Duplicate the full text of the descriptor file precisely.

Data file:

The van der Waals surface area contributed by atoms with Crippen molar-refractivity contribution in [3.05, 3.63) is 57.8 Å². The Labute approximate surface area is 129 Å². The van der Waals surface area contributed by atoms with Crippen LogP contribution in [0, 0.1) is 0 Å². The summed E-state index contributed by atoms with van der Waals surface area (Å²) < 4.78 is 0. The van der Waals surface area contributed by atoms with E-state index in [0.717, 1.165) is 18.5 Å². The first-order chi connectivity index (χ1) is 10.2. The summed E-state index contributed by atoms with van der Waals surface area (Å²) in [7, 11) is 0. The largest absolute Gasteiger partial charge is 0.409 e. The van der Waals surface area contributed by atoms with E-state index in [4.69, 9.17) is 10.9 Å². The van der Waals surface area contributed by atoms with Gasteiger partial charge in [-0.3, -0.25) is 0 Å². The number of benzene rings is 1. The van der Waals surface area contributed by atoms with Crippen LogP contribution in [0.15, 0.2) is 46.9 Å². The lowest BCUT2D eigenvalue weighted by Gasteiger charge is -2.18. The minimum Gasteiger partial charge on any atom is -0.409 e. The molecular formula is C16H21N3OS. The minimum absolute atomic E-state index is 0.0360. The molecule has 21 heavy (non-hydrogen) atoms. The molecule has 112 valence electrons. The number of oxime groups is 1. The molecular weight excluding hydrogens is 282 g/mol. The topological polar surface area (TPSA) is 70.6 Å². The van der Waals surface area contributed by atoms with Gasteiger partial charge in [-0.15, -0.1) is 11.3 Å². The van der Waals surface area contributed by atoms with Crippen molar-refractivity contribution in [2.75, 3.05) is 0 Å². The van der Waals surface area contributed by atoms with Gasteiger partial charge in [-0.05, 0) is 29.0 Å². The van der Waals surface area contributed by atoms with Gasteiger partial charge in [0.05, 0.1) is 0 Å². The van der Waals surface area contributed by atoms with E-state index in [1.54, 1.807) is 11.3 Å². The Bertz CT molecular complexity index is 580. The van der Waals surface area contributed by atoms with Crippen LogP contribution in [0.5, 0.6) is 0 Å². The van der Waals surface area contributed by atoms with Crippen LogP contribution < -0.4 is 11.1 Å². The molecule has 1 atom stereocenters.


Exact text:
The van der Waals surface area contributed by atoms with Crippen molar-refractivity contribution in [3.05, 3.63) is 57.8 Å². The Labute approximate surface area is 129 Å². The van der Waals surface area contributed by atoms with Crippen LogP contribution in [0, 0.1) is 0 Å². The summed E-state index contributed by atoms with van der Waals surface area (Å²) < 4.78 is 0. The van der Waals surface area contributed by atoms with E-state index in [0.717, 1.165) is 18.5 Å². The first-order chi connectivity index (χ1) is 10.2. The summed E-state index contributed by atoms with van der Waals surface area (Å²) in [7, 11) is 0. The largest absolute Gasteiger partial charge is 0.409 e. The van der Waals surface area contributed by atoms with E-state index in [4.69, 9.17) is 10.9 Å². The van der Waals surface area contributed by atoms with Gasteiger partial charge in [-0.3, -0.25) is 0 Å². The number of benzene rings is 1. The van der Waals surface area contributed by atoms with Crippen LogP contribution in [0.15, 0.2) is 46.9 Å². The lowest BCUT2D eigenvalue weighted by Gasteiger charge is -2.18. The minimum Gasteiger partial charge on any atom is -0.409 e. The molecular formula is C16H21N3OS. The minimum absolute atomic E-state index is 0.0360. The molecule has 21 heavy (non-hydrogen) atoms. The molecule has 112 valence electrons. The number of oxime groups is 1. The molecular weight excluding hydrogens is 282 g/mol. The topological polar surface area (TPSA) is 70.6 Å². The van der Waals surface area contributed by atoms with Gasteiger partial charge in [-0.15, -0.1) is 11.3 Å². The van der Waals surface area contributed by atoms with Crippen molar-refractivity contribution in [2.75, 3.05) is 0 Å². The van der Waals surface area contributed by atoms with Gasteiger partial charge in [-0.05, 0) is 29.0 Å². The van der Waals surface area contributed by atoms with Gasteiger partial charge in [0.05, 0.1) is 0 Å². The van der Waals surface area contributed by atoms with E-state index in [1.54, 1.807) is 11.3 Å². The Bertz CT molecular complexity index is 580. The van der Waals surface area contributed by atoms with Crippen LogP contribution in [0.5, 0.6) is 0 Å². The van der Waals surface area contributed by atoms with Crippen LogP contribution < -0.4 is 11.1 Å². The molecule has 1 atom stereocenters.